Acrary is a genius!

Discussion in 'Strategy Development' started by greaterreturn, May 4, 2008.

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  1. Alan,

    (or anyone else who can answer this)

    You said in another thread that your research in immunological response trading systems changed your perception.

    So you realized using simple systems simultaneously against a market to profit from trend, chop, and counter trend work better.

    You even discussed diversifying across time frames on the same instrument.

    Those points all struck me as genius because I spent several years with the same mis conception.

    It all makes complete and total sense.

    NOW, a logistical question about implementation of this method arises.

    Certainly it can happen that a "trending model" has the account long while a "chop model" triggers a short from a bounce resistance.

    It appears the easiest way to accomplish logistically with my broker is to open 3 accounts. Each one traders a different "theme" against a diverse set of markets and time frames.

    That way each account has a different theme. One is trending, another chop, and another is counter trend.

    Does that make sense or is there a better way?

    Another tips anyone cares to offer are appreciated.

  2. hi Wayne,

    What do you think the net result will be?
  3. You better know exactly how you're gonna manage those positions before, during, and after. What may seem "logical" at first can soon turn into a 3 ring circus with you being the star clown.

    Not saying it can't be done. It most definitely can.
  4. laputa


    rewtree could you tell me the current ET name Alan is using? Pls PM me if needed. Many thanks!
  5. ehsmama


    You ForGot one important system - The one That makes money while markets are closed. Then you have covered all bases.
  6. man


    the only clean solution IMO is to build a software that
    matches orders. thus if one says long, one says short,
    cancel. you need to derive a desired portfolio and place
    only those orders that bring the current to the desired.

    if you do all that "in house" you have the additional
    benefit, that from a certain number of systems in it
    your broker can hardly reverse engineer the overall
    strategy. trades come seemingly at random. or at least
    with very little order.
  7. Man,

    You're absolutely right. I realized it this morning after sleeping on it.

    Why? My broker said I would have to split my capital among the accounts.

    Plus, I realized multiple accounts doesn't solve it really because I also plan to run each "theme" against multi-time frames simultaneously. So the same account (in that scenario) could be both long and short.

    Right, it hit me this morning to make strategies that return a 3 value signal of long, short, or flat. So they internally implement the targets, stops, breakeven, etc and distill it to long, short or flat.

    Then I can apply that same strategy 3 times to the same market it 3 time frames and aggregate the signals.

    long flat flat = long
    long short flat = flat
    long long flat = long X 2


    That would make it infinitely possible to run strategies in a single account.

    Have I got the right idea now?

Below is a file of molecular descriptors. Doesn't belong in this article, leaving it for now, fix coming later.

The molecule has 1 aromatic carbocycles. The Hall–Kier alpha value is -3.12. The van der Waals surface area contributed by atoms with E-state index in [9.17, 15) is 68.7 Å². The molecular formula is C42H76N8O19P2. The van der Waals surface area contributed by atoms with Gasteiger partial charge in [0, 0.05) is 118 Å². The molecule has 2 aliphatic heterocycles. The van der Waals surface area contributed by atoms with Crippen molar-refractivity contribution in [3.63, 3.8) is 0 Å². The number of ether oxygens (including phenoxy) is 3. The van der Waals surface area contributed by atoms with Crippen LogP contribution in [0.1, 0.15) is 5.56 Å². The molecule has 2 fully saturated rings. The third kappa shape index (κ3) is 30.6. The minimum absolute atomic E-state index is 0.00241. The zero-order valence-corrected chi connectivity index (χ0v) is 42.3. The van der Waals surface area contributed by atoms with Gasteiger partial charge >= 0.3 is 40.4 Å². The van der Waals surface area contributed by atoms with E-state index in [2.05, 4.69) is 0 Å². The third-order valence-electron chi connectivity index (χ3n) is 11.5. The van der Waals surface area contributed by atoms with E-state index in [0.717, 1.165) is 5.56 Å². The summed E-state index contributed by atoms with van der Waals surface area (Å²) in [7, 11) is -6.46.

8. man


    basically yes. but i would propose to see it even wider. consider
    that one day you would love to make some pyramiding in one
    strategy, or that you do not want to aggregate the same amount
    of capital every day to each system. then you end up with a list
    of markets and a desired position in each. that is going further than
    the concept of longflatflat.

    assume you have three systems and one has a losing streak. you
    do not want to quit, but you don't want to give additional capital
    to it. if you divide your money by 3 every day (which essentially
    happens, when you do longflatflat) you give the losing systems
    more and more allocation on a relative basis, since its own capital
    has shrinked, but it still trades the same number of contracts. now
    if that is part of your plan: okay. but if you do not want to treat
    losing systems like that doing it via longflatflat does not solve the
    problem. but if you recalc your systems, each comes, according
    to its own capital base, with the desired position in each market,
    you cann add up those, compare to current position and again
    trade the difference.

    it is some pain to get this going, but once you have it, you just
    need to add systems and nothing needs to be changed. same
    with capitalinflows: new desired positions minus current equals
    orders to give.
  9. Man,

    That is genius at an even higher level.

    Yes, it is complicated. However, that sounds far simpler than some of the other stuff I have done.

    It may very well take a long time to get it all working but it's nice to know that finally I'm on the right track.

    Fortunately, I have enough experience at mechanical trading to understand the significance of what you say.

    It was very very kind of you to enlighten me, man.

    Okay, now I have a lot of work to do!!

    - Wayne
  10. First of all I don't want to spoil your excitement, but there is something you should be aware of. Your concept is extremely naive and lacks an understanding of the superimposition phenomenon. It is a mind trap that many fall into. The assumption, of course, is hat the equity curve could be smoother by correlating two (three or more) independently behaved strategies. Unfortunately, William Ross Ashby proved in 1961 that it is a dream that has very little to do with the reality. Sorry to bring it to you, but its better be me than markets! In layman’s terms, IT DOES NOT WORK!

    #10     May 5, 2008
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